Sunday, June 14, 2009

Six Flags seeks protection from creditors

Will treasured childhood memories held by my children and me turn to dust? Is the ride over?

Six Flags, the amusement park operator, has declared bankruptcy but says that it will keep its parks open, at least for now. According to the Washington Post, the company is carrying $2.4 billion in debt. According to the Associated Press, Six Flags reported 25 million visitors and posted record revenues in 2008.

Thursday, June 11, 2009

Schools scramble to keep up with demand for free and reduced meals

Record numbers of American students getting free and reduced-price lunches, and many school districts are struggling to keep up with demand.

While the cost to districts averages $2.92 per free lunch, schools receive just $2.57 in federal reimbursement. That's according to the School Nutrition Association. Some states pitch in extra, but many schools are stretching budgets to make up the difference, as USA Today reports.

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ADT Alarm Systems

For 12 years, my family and I lived in a bungalow a few miles north of the city. I liked the community because it was quiet. A lot of retired people lived in the neighborhood, so I felt it had a lot of stability.

The families living next to me and across the street had home alarm systems, but I didn’t think it was necessary. I felt quite safe – until I came home one day and found that someone had broken in through my back door. I’m convinced that it was some kid in the neighborhood who knew my kids because most of the items taken belonged to my son.

Of course, I called the police and filed a report. After the officers left, I went outside to think. I felt so violated. Even worse, I hated to see the frightened looks on my children’s faces.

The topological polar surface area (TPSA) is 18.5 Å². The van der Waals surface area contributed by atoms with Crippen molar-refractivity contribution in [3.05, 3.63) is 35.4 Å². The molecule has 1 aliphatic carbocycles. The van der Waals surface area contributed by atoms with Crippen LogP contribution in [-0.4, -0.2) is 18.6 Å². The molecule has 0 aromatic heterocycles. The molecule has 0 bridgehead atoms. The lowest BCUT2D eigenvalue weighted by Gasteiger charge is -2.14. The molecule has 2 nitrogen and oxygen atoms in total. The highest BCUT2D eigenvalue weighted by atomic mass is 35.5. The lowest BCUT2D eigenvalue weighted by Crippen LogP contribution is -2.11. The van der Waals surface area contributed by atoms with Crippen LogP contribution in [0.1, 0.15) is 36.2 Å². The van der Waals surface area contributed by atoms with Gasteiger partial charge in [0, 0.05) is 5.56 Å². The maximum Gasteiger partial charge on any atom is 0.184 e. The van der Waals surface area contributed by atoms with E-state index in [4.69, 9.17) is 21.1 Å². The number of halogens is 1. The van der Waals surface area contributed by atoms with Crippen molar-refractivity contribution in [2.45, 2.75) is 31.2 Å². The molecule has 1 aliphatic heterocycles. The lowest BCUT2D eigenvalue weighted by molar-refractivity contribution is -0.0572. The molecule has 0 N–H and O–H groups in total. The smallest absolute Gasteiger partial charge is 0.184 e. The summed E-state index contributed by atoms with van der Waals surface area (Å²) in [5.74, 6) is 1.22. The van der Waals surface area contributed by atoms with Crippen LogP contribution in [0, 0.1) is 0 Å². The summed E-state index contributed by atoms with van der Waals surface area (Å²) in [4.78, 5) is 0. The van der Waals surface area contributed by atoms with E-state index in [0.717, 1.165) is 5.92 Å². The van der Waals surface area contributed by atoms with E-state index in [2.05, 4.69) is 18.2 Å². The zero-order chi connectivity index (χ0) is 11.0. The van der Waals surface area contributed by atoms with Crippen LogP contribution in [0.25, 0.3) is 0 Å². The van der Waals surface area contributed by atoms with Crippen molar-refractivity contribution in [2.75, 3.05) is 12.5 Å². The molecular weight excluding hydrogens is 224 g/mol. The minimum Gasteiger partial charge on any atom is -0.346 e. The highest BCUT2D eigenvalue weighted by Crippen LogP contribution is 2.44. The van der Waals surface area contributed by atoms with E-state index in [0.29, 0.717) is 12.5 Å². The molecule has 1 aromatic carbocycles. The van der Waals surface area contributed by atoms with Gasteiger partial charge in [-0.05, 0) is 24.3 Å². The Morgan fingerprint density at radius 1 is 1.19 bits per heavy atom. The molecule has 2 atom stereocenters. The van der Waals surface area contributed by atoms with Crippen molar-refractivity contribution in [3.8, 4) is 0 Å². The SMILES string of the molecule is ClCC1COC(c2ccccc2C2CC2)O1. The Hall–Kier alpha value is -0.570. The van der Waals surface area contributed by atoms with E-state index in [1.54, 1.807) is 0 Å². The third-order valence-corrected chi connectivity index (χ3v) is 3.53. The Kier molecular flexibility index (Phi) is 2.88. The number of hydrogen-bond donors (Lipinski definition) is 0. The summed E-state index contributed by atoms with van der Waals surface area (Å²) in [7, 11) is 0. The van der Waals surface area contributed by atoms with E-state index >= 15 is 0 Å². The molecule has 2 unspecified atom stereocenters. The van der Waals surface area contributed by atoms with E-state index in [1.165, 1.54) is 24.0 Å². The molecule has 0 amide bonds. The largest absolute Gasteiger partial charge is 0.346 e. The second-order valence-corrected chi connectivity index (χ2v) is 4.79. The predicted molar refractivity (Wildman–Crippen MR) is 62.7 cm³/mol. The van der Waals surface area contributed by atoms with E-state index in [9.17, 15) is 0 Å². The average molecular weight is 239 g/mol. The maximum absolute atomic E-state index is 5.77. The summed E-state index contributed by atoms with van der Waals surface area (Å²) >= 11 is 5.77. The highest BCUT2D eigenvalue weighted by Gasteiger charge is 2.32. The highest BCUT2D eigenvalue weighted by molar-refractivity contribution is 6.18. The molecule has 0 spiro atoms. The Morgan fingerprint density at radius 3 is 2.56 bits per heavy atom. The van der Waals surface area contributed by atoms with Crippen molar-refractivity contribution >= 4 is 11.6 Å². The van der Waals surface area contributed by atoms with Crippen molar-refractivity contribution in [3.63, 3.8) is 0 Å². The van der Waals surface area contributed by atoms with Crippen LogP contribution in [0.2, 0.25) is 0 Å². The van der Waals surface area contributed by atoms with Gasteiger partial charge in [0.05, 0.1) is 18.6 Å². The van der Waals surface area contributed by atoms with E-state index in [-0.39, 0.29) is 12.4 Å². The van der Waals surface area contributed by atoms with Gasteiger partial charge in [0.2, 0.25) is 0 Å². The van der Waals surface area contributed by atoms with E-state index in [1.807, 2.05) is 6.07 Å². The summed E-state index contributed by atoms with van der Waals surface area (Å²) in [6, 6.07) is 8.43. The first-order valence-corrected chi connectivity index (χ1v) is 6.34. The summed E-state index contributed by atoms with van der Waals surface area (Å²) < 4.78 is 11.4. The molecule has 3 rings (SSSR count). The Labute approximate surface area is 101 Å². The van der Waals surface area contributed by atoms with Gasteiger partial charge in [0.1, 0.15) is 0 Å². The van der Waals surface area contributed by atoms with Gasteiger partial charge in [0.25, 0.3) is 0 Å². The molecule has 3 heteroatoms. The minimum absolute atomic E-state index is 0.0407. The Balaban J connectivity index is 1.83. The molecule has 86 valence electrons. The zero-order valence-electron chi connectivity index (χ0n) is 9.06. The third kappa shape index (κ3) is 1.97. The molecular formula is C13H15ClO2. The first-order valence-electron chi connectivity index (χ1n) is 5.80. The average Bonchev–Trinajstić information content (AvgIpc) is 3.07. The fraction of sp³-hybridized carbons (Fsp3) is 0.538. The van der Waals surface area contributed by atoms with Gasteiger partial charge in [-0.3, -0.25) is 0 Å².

As I stood in my front yard, the signs in my neighbors’ yards came into view. They all had chosen the ADT Home Alarm. The neighbor to the right of me was a single mom with a daughter. She told me that she wouldn’t think of leaving her teenaged daughter at home alone without her ADT alarm. I got the point, but I learned it the hard way.

Things can be replaced, but no one can put a price on peace of mind and the protection of your family. That's the true value behind the ADT alarm system.

Protect your home while away on vacation

It's June, and if you're like me, your mind is on that summer getaway. If you're headed out of town, do your best to burglar-proof your home while you're away.

Here is a checklist recommended by many police departments:

  • Stop mail and newspapers, or ask a trusted neighbor to get them every day.
  • Put timers on several household lights.
  • Arrange to have grass mowed while gone.
  • Be cautious about whom you tell about your departure.
  • Make sure that everything is locked and secure. Double-check sheds, windows, garage doors and basement windows.
  • An unanswered phone might tip off a prowler that no one is home. Turn off the ringer and don't mention your departure on the answering machine.
  • Leave on an outdoor light with a motion sensor.
  • Remove all "secret" keys from outside. Leave blinds and curtains in normal positions wherever possible, taking care not to expose many valuables.
  • Stow valuables (important papers, jewelry, etc.) in a home safe or safe-deposit box.
  • Activate the alarm system and notify the security company about your vacation.

Do everything you can to give the illusion that someone is at home.